There’s a “global warming awareness” site on the internet called grist.org. Big hitters in the global warming arena such as Adam Browning, founder of a non-profit solar consortium, Adam Stein, co-founder of a website/organization, Amanda Griscom Little, who… writes for grist, Andrew Sharpless, co-founder of Oceana (another non-profit), and Anna Fahey, communications strategist. Of course while people like these are easy to deride, there are actual scientists who post to Grist, and they are Andrew Dessler and Michael Tobis, both Ph.D. holders, Andrew in atmospheric science and Tobis in oceanography. I give a reluctant nod to the graduate students in their midst, Yolanda Crous, Stephanie Ogburn, Kif Schuer, and Julia Olmstead. (A reluctant nod because I’ve known many graduate students and there are those who know what they are doing, those that don’t know what they are doing, and those who pretend to know what they are doing. Additionally, two of these graduate students are in agriculture, and the other two don’t say what they’re studying, although they are at a Environmental Institute.)
The other 40 or so contributors are all artists, directors of non-profit organizations, web editors, writers, or some other non-science related field.
That’s not to say these people couldn’t know what they are talking about. However, they have no training in the field. That, of course, doesn’t stop them from making fun of people like Pat Michaels and Richard Lindzen, two actual climatologists.
On this site, there’s the “gristmill” which is supposed to grind up the “skeptic” arguments and churn them out. It’s like Ann Coulter’s “How to Argue with a Liberal”, except it’s the reverse, green, and smells like patchouli oil.
The topics are broken down and well organized (and it should be, given the number of web developers working there) so when you hear a skeptic say something, you can run to the website and find the proper rebuttal.
Except that they aren’t so much rebuttals as vagaries and misinformation. In the next few days, I’ll provide a detailed response to the sections in the Skeptics Gristmill and explain if the claim is correct, incorrect, or just plain bogus.
We’ll start with the list in general. It starts with the There’s Nothing Happening and gives some “standard” arguments from “those in denail”.
- 1. There is no evidence.
- 2. One record year is not global warming.
- 3. The temperature record is simply unreliable.
- 4. One hundred years is not enough
- 5. Glaciers have always grown and receeded.
- 6. Warming is due to the Urban Heat Island effect.
- 7. Mauna Loa is a volcano.
- 8. Scientists aren’t even sure.
There are the bullets. Now let’s discuss them.
1. There is no evidence. Despite what the computer models tell us, there is actually no evidence of significant global warming. Most skeptics will agree that the world is warming, on average. They are disputing the cause, not the effect.
2. One record year is not global warming. So 2005 was a record year. Records are set all the time. One really warm year is not global warming. Taking single data points and drawing conclusions from them is poor form. Taking a small set of data points (the past 30 years) and running around like Chicken Little isn’t much better.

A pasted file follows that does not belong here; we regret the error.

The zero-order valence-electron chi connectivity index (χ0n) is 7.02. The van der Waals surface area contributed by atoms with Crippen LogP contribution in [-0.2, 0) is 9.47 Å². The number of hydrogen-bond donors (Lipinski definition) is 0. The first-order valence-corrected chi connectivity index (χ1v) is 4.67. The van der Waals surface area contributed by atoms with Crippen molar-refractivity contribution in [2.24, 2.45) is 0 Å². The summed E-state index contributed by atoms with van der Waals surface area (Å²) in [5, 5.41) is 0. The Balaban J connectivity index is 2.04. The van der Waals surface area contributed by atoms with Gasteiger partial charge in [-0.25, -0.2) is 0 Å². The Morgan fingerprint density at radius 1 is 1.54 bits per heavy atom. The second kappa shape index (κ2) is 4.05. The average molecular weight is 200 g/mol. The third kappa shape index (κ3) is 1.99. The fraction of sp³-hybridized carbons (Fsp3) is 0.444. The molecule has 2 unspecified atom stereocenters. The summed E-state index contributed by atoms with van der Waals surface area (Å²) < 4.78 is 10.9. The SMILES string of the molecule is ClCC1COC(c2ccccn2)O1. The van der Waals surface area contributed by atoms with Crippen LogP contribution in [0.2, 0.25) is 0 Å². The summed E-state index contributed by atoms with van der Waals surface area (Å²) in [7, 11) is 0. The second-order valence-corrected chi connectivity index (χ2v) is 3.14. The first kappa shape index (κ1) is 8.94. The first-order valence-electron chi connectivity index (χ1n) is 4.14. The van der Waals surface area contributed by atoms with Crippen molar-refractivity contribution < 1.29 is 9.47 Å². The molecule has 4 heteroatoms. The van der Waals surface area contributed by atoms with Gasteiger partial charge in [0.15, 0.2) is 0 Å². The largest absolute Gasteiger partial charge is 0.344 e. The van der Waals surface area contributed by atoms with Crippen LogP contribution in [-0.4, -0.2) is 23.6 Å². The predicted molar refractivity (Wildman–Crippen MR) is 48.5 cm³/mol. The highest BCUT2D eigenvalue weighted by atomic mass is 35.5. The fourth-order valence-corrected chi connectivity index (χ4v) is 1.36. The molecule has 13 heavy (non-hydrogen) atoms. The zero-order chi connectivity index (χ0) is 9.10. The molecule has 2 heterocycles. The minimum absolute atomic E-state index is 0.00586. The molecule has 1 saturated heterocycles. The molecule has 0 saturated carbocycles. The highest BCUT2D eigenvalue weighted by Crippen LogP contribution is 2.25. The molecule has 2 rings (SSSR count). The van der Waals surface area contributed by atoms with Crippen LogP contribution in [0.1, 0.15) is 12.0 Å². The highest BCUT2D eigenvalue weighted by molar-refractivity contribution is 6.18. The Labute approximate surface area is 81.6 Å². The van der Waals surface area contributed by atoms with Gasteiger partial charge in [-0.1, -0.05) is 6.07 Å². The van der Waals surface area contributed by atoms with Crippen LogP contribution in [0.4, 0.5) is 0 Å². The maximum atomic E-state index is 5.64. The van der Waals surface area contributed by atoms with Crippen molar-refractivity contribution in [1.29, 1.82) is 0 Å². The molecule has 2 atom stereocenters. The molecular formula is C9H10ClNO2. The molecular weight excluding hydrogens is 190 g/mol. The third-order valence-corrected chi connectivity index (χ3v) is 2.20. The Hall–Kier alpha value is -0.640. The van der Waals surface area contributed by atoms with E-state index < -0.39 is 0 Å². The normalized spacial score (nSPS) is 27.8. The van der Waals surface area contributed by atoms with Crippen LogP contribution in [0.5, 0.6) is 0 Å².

It is important to recognize that our ability to measure temperature directly (with a thermometer) dates back to, well, the invention of the thermometer (around 1714). To detect temperatures beyond that, we have to figure out some other way of determining temperature, and that can be radioisotope absorbence of various items. While this is useful, it can only provide a rough estimate of global temperature because the comparisons are to other eras. For example, if in 1932, 1958, and 1964, the global temperature was X, the emissions of pollen in antarctic ice cores would have count Y. So, getting a core from 1015 and seeing the count as Y, the extrapolation is that the temperature in 1015 was X.
It’s an oversimplification on my part, but it illustrates how temperatures from the past are guessed at, and that leads to the next statement.
3. The temperature record is simply unreliable. The surface temperature record is full of assumptions, corrections, differing equipment and station settings, changing technology, varying altitudes, and more. It is not possible to claim we know what the “global average temperature” is, much less determine any trend. The IPCC graphs only say what the scientists want them to say.
Grist software engineer Coby Beck states the following:
There is actually some truth to the part about the difficulties; scientists have overcome many of them in turning the hundreds of thousands of measurements taken in many different ways and over a span of more than a dozen decades into a single globally averaged trend.
Now, be careful here because there’s a bait and switch. What is the bait? The skeptic warns about the unreliability of the temperature record going back before 1750. Coby spends his time here debunking that the past 100 years are unreliable, when they are quite reliable. He’s avoiding answering the real question and is instead dressing his answer as though all of the temperature record is behind him.
4. One hundred years is not enough. One hundred and some years of global surface temperatures is not long enough to draw any conclusions from or worry about anyway. Again it’s not something I hear from the skeptics that often. What I do hear is how the current 100 years compare to other times in our history.